Power Play - 'Presentable and competent' are some of the bland compliments National ministers have been paying the new Labour leader Jacinda Ardern while they size up their new opponent.
The National MPs usually happy to wield the hatchet have suddenly become models of discretion.
"That's not my place as National's campaign manager!" exclaimed Steven Joyce.
Really? It has never stopped him before.
Senior minister Gerry Brownlee was asked to detail Ms Ardern's strengths and weaknesses after sitting across the aisle from her for nine years.
Mr Brownlee then went on to extoll the virtues of Ms Ardern's predecessor Andrew Little as a "hell of a good guy".
Maggie Barry, who can usually be relied upon to deliver a cutting assessment of her political opponents, could not have said less if she tried.
"Oh, she's a politician in the Labour Party, recently elected as their leader."
And will she be a more a formidable opponent than Mr Little? Ms Barry had no view on that except being sure Ms Ardern will "do her best".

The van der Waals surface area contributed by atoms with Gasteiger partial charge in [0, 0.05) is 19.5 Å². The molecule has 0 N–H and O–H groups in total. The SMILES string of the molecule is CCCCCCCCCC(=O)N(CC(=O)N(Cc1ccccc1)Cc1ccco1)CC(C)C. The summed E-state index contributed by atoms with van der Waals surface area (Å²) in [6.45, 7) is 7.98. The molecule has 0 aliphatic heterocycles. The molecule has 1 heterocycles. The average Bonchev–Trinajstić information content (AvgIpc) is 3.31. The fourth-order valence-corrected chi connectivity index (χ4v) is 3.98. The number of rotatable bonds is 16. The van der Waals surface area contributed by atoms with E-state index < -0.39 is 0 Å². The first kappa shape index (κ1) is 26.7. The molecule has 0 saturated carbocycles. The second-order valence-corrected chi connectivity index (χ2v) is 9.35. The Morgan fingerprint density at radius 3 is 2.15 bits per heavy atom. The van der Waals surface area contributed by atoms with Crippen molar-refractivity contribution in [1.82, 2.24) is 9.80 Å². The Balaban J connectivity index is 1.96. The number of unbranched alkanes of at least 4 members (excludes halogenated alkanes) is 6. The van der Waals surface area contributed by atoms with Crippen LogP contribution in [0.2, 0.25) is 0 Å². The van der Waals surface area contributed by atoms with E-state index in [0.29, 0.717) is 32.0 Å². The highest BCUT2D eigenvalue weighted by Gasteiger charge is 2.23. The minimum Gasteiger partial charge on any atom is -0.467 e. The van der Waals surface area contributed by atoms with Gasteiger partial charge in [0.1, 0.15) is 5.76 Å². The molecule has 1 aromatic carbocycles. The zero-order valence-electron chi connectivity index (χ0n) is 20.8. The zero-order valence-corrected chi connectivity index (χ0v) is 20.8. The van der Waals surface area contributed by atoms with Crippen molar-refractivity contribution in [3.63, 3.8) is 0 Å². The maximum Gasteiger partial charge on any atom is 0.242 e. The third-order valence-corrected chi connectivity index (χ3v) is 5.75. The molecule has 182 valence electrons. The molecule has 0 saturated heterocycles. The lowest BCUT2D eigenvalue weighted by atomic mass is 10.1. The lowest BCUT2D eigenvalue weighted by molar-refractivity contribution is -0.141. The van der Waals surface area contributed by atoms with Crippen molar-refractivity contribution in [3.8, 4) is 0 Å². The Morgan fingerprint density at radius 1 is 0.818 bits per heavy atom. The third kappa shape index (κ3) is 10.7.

Only Nick Smith was prepared to broach anything approaching a personal criticism, dismissing her as failing to make "any significant mark on any issues", and noting the desperation of the Labour Party to change leader this close to the election.
So called "Angry Andy" got different treatment at the hands of the National Party - a tag that stuck with Andrew Little and did him no favours politically.
But he also gave as good as he got.
As the new Labour leader he criticised the then-Prime Minister John Key for portraying the image of a good guy while he was actually responsible for "vile and nasty politics".
National will be very aware of the risks of strong personal attacks on a younger woman, particularly as the sexist debate fires up in the immediate aftermath of Ms Ardern's election, with her being asked to reveal her plans about having children.
She has been backed by MPs on all sides of the House, including the Prime Minister, who say those questions are completely inappropriate.
They will concentrate on the instability created by the churn of Labour leaders, and whether Jacinda Ardern has the time, the momentum and the policy platform to secure enough voter support to form a government.
National will pull its punches while Ms Ardern enjoys the after-glow of the leadership change and the spike in publicity the party, and she herself, have received as a result.
But they will be looking for vulnerabilities in Labour's policy pitches and slip-ups she may make in the heat of the election campaign.
The last thing National will want to do is give her more publicity, or engender any public sympathy for her from misguided political attacks.